In the summer of 1983, 11-year-old Rob Stober wrote a heartfelt letter in search of a pen pal, tucked it into a plastic film canister and tossed it off a pier and into the sea at Ocean Grove, New Jersey.
It was something he’d done every August between 1980 and 1986 or so, on trips “down the shore” for his birthday.
“Having a pen pal in the 80s was all the rage, so I figured this would be a great way to get one,” Stober said.
As a kid, he fully expected someone would find at least one of his messages-in-a-canister, but no one ever responded. He gave up hope, and life went on.
On Nov. 23, Colington resident April Lovin was beachcombing on Pea Island and found an assortment of oddities, including five military meals-ready-to-eat and … an old plastic film canister.
“When I opened the canister I found a folded pencil-printed ruled notebook paper pen pal letter,” Lovin said. “It was a sweet letter with charming facts about his life and a request that if found to write back and send a picture.”
The note wasn’t dated, but Lovin knew it probably wasn’t from this era.
“Since his interests did not include anything electronic, he gave way more information about himself that any mother would let her kid give today and that he signed the letter in cursive, I concluded the letter had been in the water a while,” Lovin said.
So she went on a search for the boy who wanted a pen pal, settling on a man with the same name in a town near that of the sender.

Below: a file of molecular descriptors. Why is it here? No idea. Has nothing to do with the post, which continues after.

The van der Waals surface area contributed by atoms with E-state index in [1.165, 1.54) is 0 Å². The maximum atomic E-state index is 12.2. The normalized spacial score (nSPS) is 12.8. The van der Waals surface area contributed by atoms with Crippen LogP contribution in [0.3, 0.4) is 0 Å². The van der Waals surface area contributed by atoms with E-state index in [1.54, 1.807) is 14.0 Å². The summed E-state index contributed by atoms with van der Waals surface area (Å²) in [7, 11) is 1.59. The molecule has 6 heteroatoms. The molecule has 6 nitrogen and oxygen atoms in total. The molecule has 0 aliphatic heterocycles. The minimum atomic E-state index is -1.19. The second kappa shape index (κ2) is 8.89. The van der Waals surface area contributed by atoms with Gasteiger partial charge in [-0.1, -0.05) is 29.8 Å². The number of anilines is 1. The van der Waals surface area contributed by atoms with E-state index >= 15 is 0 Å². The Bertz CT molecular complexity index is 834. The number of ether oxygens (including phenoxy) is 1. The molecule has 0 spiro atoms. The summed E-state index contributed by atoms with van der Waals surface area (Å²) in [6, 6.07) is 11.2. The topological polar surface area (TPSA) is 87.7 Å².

“I sent a private message that just said, ‘This a strange question but did you ever write a pen pal letter, put it in a film canister and throw it in the ocean?’’ she said.
Two days later, she got a message back.
“That is a strange question.”
“I shot him a picture of the letter and he was blown away,” Lovin said.
Stober said he first thought the message from April was spam, until he saw the letter.
In it, Stober wrote about his love of soccer, studying World War II history, climbing trees and practicing “Kung Fu.”
He said he had a gorgeous girlfriend and lived in a small New Jersey neighborhood.
Today, Stober is starting his 21st year in law enforcement as a police officer with the Branchburg Police Department. He’s married, but not to that gorgeous girlfriend, and has a 12-year-old stepdaughter. He’s an avid motocross racer, cyclist and “gym rat.”
He said he called his mom soon after he heard from April, and she found it quite funny that a simple plastic film canister could stay watertight for 36 years.
Lovin said she’s happy to have made the connection and plans to send the canister and letter back to Stober as a family keepsake.
“April was the right person at the right time to find this letter,” Stober said. “I’m still astonished this letter lasted 36 years in the ocean. I would love to know where it went, but I’m glad it ended up where it did. That’s good enough for me.”
After nearly four decades, Stober finally got his pen pal.